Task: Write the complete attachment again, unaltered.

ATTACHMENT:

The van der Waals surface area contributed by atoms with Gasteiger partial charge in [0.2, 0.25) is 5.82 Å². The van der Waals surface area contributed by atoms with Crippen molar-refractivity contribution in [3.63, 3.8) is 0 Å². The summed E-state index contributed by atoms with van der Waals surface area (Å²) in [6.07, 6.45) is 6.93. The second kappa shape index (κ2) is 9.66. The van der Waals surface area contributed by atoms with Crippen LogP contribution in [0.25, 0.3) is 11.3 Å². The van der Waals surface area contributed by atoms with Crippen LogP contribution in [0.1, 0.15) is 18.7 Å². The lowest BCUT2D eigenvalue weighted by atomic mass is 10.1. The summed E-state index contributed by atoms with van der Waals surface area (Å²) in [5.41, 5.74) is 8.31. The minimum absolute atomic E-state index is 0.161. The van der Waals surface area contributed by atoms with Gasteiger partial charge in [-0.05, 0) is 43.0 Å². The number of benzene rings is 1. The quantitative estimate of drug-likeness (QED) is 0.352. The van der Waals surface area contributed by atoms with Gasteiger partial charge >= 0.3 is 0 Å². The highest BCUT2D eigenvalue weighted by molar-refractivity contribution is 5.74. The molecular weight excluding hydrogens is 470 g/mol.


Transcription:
The van der Waals surface area contributed by atoms with Gasteiger partial charge in [0.2, 0.25) is 5.82 Å². The van der Waals surface area contributed by atoms with Crippen molar-refractivity contribution in [3.63, 3.8) is 0 Å². The summed E-state index contributed by atoms with van der Waals surface area (Å²) in [6.07, 6.45) is 6.93. The second kappa shape index (κ2) is 9.66. The van der Waals surface area contributed by atoms with Crippen LogP contribution in [0.25, 0.3) is 11.3 Å². The van der Waals surface area contributed by atoms with Crippen LogP contribution in [0.1, 0.15) is 18.7 Å². The lowest BCUT2D eigenvalue weighted by atomic mass is 10.1. The summed E-state index contributed by atoms with van der Waals surface area (Å²) in [5.41, 5.74) is 8.31. The minimum absolute atomic E-state index is 0.161. The van der Waals surface area contributed by atoms with Gasteiger partial charge in [-0.05, 0) is 43.0 Å². The number of benzene rings is 1. The quantitative estimate of drug-likeness (QED) is 0.352. The van der Waals surface area contributed by atoms with Gasteiger partial charge >= 0.3 is 0 Å². The highest BCUT2D eigenvalue weighted by molar-refractivity contribution is 5.74. The molecular weight excluding hydrogens is 470 g/mol.